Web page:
Scientific name: Apogon imberbis
The cardinal fish is a fish with an orange, round body. Normally it has two or three black spots at the base of the tail. Its eyes are very large, black and with two horizontal bands of the same colour. The mouth is turned upwards and has small, very fine teeth. Its fins are transparent with a slight red tone.
Its maximum size is 15 cm.
It may be found alone or forming small groups in caves or cracks, where it remains still in the entrance, suspended in the water.
It is a carnivorous fish that feeds on small fish and invertebrates.
Its reproduction is oviparous. It lays its eggs from June to September, and fertilisation is internal, the coupling being accompanied by palpitating movements (a sightly nuptial dance) performed with the partner’s fins. There are normally 3 or 4 females for each male and the spawning comprises some 20,000 eggs.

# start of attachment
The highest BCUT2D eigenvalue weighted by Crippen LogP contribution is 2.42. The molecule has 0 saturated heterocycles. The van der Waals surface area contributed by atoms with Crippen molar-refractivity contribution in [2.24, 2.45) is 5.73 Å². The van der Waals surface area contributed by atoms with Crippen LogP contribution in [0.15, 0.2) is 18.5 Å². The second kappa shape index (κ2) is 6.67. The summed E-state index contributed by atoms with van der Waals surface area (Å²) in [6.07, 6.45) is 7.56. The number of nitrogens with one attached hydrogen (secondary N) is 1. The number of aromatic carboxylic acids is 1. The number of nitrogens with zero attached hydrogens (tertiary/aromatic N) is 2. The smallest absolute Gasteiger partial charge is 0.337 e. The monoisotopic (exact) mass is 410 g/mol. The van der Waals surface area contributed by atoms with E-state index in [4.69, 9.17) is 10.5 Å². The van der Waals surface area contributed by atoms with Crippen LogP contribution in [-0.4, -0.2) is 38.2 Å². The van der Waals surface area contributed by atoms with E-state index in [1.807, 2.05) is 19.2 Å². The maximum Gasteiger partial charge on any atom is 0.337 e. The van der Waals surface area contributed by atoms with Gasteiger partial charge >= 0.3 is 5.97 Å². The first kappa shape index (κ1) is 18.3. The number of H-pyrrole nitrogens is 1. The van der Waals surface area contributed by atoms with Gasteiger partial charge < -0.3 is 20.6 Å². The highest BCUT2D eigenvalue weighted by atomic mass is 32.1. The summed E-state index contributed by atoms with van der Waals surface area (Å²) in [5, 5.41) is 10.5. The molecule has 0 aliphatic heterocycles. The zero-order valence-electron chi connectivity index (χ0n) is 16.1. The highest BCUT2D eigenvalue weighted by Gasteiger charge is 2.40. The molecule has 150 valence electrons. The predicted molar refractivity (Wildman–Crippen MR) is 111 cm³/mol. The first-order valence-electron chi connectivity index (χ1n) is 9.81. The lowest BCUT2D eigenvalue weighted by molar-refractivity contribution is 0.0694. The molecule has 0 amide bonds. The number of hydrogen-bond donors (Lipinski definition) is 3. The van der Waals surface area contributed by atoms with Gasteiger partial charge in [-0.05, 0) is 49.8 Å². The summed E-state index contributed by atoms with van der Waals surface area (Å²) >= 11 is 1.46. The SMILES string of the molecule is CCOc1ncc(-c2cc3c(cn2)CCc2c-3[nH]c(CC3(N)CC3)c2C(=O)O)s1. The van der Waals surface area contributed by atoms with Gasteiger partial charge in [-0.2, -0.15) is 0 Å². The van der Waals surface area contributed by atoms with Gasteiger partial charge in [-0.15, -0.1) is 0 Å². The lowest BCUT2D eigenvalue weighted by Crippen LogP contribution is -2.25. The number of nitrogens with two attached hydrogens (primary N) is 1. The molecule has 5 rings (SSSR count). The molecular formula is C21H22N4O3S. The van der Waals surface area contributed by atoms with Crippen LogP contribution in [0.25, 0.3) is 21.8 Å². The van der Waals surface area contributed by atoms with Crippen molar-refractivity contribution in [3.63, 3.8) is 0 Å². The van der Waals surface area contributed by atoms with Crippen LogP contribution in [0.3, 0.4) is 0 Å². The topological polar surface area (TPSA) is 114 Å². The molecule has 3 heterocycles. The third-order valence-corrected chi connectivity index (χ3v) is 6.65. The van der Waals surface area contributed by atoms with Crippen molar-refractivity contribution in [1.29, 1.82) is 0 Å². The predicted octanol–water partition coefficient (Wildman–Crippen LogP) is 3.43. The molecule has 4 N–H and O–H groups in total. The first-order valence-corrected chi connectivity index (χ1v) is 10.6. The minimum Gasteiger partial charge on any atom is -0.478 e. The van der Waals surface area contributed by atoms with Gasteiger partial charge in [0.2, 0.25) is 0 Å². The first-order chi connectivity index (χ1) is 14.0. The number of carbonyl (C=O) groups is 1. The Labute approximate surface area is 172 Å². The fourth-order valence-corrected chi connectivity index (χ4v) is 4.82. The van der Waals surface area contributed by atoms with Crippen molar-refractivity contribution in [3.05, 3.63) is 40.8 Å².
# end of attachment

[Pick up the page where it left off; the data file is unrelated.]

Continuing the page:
In winter it occupies muddy beds from 100 to 250 m, but during the summer it approaches the coast and hide in rocky corners above 50 m, where it lives in small groups. It also inhabits the semi-dark areas of shallow caves.
It is found in the eastern Atlantic, from Morocco to the gulf of Guinea, and in the Mediterranean.
Species not evaluated (according to the red list of threatened species).
The male keeps the eggs in its mouth until they hatch (after 8 days), when they are expelled, during which time the male does not feed. The advantage of incubating the eggs in the mouth is that they are protected in their development from all possible enemies, which allows them to hatch intact. This process may be repeated up to 4 times a year, which may cause the male to die of starvation.